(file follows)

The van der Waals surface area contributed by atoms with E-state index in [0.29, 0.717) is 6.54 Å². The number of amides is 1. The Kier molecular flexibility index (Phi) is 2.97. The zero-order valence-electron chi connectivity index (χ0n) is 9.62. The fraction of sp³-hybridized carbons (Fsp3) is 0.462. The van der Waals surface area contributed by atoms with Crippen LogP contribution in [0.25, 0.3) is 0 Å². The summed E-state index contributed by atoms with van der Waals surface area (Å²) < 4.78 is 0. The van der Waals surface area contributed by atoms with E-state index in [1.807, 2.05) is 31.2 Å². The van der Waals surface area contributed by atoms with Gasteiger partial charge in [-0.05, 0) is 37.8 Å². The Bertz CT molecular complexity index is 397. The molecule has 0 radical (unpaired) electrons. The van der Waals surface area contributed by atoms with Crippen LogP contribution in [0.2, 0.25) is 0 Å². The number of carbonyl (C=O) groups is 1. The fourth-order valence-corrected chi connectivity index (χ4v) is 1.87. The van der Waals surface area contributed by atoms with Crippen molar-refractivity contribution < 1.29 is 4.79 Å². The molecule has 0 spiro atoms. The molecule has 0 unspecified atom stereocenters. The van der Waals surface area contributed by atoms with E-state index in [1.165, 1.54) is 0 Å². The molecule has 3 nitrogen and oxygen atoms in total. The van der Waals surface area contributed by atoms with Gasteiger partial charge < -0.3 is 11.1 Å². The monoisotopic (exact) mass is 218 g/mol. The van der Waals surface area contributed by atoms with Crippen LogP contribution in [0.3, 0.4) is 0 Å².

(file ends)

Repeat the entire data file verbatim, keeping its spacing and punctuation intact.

The van der Waals surface area contributed by atoms with E-state index in [0.29, 0.717) is 6.54 Å². The number of amides is 1. The Kier molecular flexibility index (Phi) is 2.97. The zero-order valence-electron chi connectivity index (χ0n) is 9.62. The fraction of sp³-hybridized carbons (Fsp3) is 0.462. The van der Waals surface area contributed by atoms with Crippen LogP contribution in [0.25, 0.3) is 0 Å². The summed E-state index contributed by atoms with van der Waals surface area (Å²) < 4.78 is 0. The van der Waals surface area contributed by atoms with E-state index in [1.807, 2.05) is 31.2 Å². The van der Waals surface area contributed by atoms with Gasteiger partial charge in [-0.05, 0) is 37.8 Å². The Bertz CT molecular complexity index is 397. The molecule has 0 radical (unpaired) electrons. The van der Waals surface area contributed by atoms with Crippen LogP contribution in [0.2, 0.25) is 0 Å². The number of carbonyl (C=O) groups is 1. The fourth-order valence-corrected chi connectivity index (χ4v) is 1.87. The van der Waals surface area contributed by atoms with Crippen molar-refractivity contribution < 1.29 is 4.79 Å². The molecule has 0 spiro atoms. The molecule has 0 unspecified atom stereocenters. The van der Waals surface area contributed by atoms with E-state index in [1.165, 1.54) is 0 Å². The molecule has 3 nitrogen and oxygen atoms in total. The van der Waals surface area contributed by atoms with Gasteiger partial charge < -0.3 is 11.1 Å². The monoisotopic (exact) mass is 218 g/mol. The van der Waals surface area contributed by atoms with Crippen LogP contribution in [0.3, 0.4) is 0 Å².